The happiness center has been successfully located in the human brain via MRI methods.
We choose all sorts of paths in order to increase our happiness. We exercise at the gym, get a full body massage at the spa and meditate in the morning. Some choose self-help books that promote positivity. But what is this thing called happiness?
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Well, a researcher and his team at Kyoto University decided to find out. To find the truth about happiness and the art of living a happy life, we will have to turn to the field of neuroscience. The general basis of daily happiness is dependent upon uplifting emotions. And overall happiness comes from the precuneus, a region in the median parietal lobe of the brain.
This particular part of the brain becomes excited when we experience consciousness. Different folks experience emotions in different ways. There are those who just need a compliment from a friend or a significant other to feel a surge of pride and happiness. Happiness does have a subjective factor to it though. It is not entirely context-based. The neural pathways are a bit of a mystery despite so much medical advancement.
A thorough understanding of the neural pathways will pave a way to the science of happiness. Several subjects had their brains scanned using MRI facilities. They were also given questionnaires that measured several factors including life satisfaction, daily moods and intensity of emotional reactions.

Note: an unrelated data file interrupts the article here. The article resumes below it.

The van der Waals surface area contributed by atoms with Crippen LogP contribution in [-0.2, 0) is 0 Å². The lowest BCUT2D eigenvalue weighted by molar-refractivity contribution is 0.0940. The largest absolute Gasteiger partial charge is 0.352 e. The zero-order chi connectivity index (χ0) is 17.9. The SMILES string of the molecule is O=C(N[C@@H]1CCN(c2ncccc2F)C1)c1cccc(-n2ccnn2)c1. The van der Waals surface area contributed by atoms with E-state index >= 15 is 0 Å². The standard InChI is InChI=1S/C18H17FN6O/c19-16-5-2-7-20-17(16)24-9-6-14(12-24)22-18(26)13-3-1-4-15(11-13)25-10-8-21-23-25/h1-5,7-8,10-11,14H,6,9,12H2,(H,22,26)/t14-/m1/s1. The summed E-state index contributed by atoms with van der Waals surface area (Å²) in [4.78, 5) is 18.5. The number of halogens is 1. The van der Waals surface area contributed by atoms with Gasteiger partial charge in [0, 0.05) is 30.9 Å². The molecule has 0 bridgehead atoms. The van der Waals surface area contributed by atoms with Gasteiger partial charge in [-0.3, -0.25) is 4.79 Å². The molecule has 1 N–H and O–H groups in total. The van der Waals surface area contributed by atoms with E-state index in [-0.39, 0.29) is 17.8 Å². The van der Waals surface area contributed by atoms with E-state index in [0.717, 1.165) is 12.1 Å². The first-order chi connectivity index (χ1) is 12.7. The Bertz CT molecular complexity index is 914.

It was found that those who had a higher happiness score were liable to have more grey matter in the precuneus. Thus those who felt happiness more intensely also didn’t feel much sadness at tragic events. They also tended to have a settled view regarding the meaning of life via a philosophy of life or religious outlook.
Throughout human history many thinkers have written on the enigmatic topic of human happiness. From Aristotle’s early musings in the times of the Greeks all the way to Bertrand Russell’s book “The Conquest of Happiness”, man has pondered over the mystery of gaiety.
Why are some people seen to enjoy life despite their circumstances while others are so cynical and dissatisfied that they do not even get a decent night’s sleep. Thus for the first time, scientists have at least pinpointed a physical marker in the form of brain tissue where human happiness has its origins. Via meditation and other therapies, the grey matter in the precuneus may be increased thereby leading to greater happiness and joy in life.
"Over history, many eminent scholars like Aristotle have contemplated what happiness is," lead author of the study Wataru Sato said. "I'm very happy that we now know more about what it means to be happy."
"Several studies have shown that meditation increases grey matter mass in the precuneus. This new insight on where happiness happens in the brain will be useful for developing happiness programs based on scientific research," he said.
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The study was published in the journal Scientific Reports.